************************************************** **********************************

I came Wednesday and let the dogs out like I usually do… within 10 minutes I looked out and saw that Cowgirl ( my Australian Sheperd) was acting strange, at first I thought that she was having a seizure, then my grandson said something about her eyes being big. Her eyes were dilated and her pupils were huge. I called the new vet in Littlestown and ran her up there… before I got there I realized, oh my god, she’s blind, she can’t see !! She had no response to light in her eyes at all. They called and got me an appointment with a canine ophthalmologist in Annapolis Thursday. I’d been ready on the internet and afraid its “Sudden Acquired Retinal Degeneration Syndrome” or “SARDS” … irreversible and sudden blindness… it strikes about 4,000 dogs a year.

It was so sad to see her, so confused and scared. She was fine in the morning and by evening she couldn’t see and couldn’t find her way around, so sad to see. I figured…She’s and Aussie though and she’s smart so she will adapt, I know she will, will just take some extra care… of all times for the underground fencing to not be working.

Spent most of the day Thursday either at or on my way to the vets, had to take Cowgirl to Annapolis to a specialist. She doesn’t think it is SARDS, She was better today and seemed to be able to find her way around, the pupils were almost normal and responding to light. The vet said she’s never seen a dog with SARDS that improves, they always go immediately blind or get progressively worse within a week, never better. She’s still unsteady on her feet and having some moments of confusion. The vet thinks that its possibly temporary blindness as a result of a seizure or that she ingested ivermectin.. I wormed the horses this past Monday and I’m always really careful to not drop any or if the horses spit any out I rub it into the dirt. She said they can ingest enough through eating the horse poop… my dogs think that horse poop is gourmet brownies, they love it. Any of the herding breeds are ivermectin sensitive.

Friday---She continues to get better today, still not totally normal but improving every day… It’s been really upsetting… so just a word of warning…If you have any of the herding breeds be really careful when worming your horses, it can be deadly to them.




"Life isn't about waiting for the storm to pass: it's about learning to dance in the rain..."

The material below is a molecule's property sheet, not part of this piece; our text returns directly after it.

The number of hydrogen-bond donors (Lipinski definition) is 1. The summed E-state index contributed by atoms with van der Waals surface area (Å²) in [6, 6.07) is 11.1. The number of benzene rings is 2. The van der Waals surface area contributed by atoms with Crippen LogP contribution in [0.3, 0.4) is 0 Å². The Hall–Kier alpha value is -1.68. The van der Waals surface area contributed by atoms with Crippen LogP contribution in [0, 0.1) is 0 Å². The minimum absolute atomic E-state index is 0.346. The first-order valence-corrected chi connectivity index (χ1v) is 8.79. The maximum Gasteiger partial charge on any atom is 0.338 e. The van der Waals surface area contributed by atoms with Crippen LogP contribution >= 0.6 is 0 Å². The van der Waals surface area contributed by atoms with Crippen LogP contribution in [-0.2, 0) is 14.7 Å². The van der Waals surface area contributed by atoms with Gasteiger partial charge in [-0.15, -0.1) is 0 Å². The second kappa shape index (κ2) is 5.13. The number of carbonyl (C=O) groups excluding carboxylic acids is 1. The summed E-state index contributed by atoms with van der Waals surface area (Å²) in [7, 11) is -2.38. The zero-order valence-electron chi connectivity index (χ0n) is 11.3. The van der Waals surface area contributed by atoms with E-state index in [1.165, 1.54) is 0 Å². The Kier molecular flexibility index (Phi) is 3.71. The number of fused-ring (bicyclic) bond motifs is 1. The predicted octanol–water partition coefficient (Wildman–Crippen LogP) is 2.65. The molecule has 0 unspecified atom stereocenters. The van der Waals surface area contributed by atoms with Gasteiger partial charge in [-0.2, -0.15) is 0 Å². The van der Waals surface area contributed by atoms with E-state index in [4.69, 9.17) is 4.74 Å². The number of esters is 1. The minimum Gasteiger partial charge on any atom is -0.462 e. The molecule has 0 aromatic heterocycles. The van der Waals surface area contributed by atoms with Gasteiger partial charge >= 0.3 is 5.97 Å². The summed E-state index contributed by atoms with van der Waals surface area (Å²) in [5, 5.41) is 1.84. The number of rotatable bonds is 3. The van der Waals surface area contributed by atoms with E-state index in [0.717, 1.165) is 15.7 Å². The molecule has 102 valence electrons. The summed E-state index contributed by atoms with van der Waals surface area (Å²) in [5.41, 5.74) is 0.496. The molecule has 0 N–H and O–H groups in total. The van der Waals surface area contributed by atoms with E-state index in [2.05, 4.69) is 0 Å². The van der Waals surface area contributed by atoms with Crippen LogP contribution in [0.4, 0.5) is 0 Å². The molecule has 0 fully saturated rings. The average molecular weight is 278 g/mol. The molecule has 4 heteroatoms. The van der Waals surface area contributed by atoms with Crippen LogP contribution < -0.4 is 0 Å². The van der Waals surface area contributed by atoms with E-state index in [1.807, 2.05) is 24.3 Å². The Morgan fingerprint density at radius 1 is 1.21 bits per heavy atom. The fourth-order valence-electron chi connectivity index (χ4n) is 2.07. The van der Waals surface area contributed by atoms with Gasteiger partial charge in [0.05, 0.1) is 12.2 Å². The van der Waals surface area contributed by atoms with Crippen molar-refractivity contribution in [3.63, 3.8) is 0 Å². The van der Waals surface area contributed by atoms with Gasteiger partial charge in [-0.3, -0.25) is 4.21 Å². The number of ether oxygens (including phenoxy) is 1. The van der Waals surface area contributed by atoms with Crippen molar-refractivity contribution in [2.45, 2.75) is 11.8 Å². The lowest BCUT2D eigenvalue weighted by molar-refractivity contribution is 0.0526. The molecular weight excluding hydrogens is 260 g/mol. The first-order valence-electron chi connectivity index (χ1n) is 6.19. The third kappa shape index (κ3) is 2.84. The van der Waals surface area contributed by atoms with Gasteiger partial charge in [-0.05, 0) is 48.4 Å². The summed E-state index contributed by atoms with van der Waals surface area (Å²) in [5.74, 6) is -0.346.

"When we are no longer able to change a situation - we are challenged to change ourselves."

"How people treat you is their karma; how you react is yours."
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post #28 of 32 Old 07-22-2011, 04:31 PM
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Holy cow. Thanks for sharing that story. One of my dogs is a mixed cattle dog. Luckily he's not a poop eater like my Beagle but I will be sure to extra careful. Thanks again.
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post #29 of 32 Old 07-22-2011, 04:34 PM
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Originally Posted by natisha View Post
Holy cow. Thanks for sharing that story. One of my dogs is a mixed cattle dog. Luckily he's not a poop eater like my Beagle but I will be sure to extra careful. Thanks again.
You are very welcome!

After reading this story while back I don't mess with dewormers at home anymore: go to the field and open there (and everything go to closed trash right after).




"Life isn't about waiting for the storm to pass: it's about learning to dance in the rain..."

"When we are no longer able to change a situation - we are challenged to change ourselves."

"How people treat you is their karma; how you react is yours."
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post #30 of 32 Old 07-22-2011, 04:42 PM
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There is a local research facility that does a lot of testing for new pharmasuticals. They just did a big test on a new lungworm medicine in cattle. They will use dm as a control on new wormers - ask about its effectiveness - get a good horselaugh. But I am sure that the mining company for dm appreciates your buisness.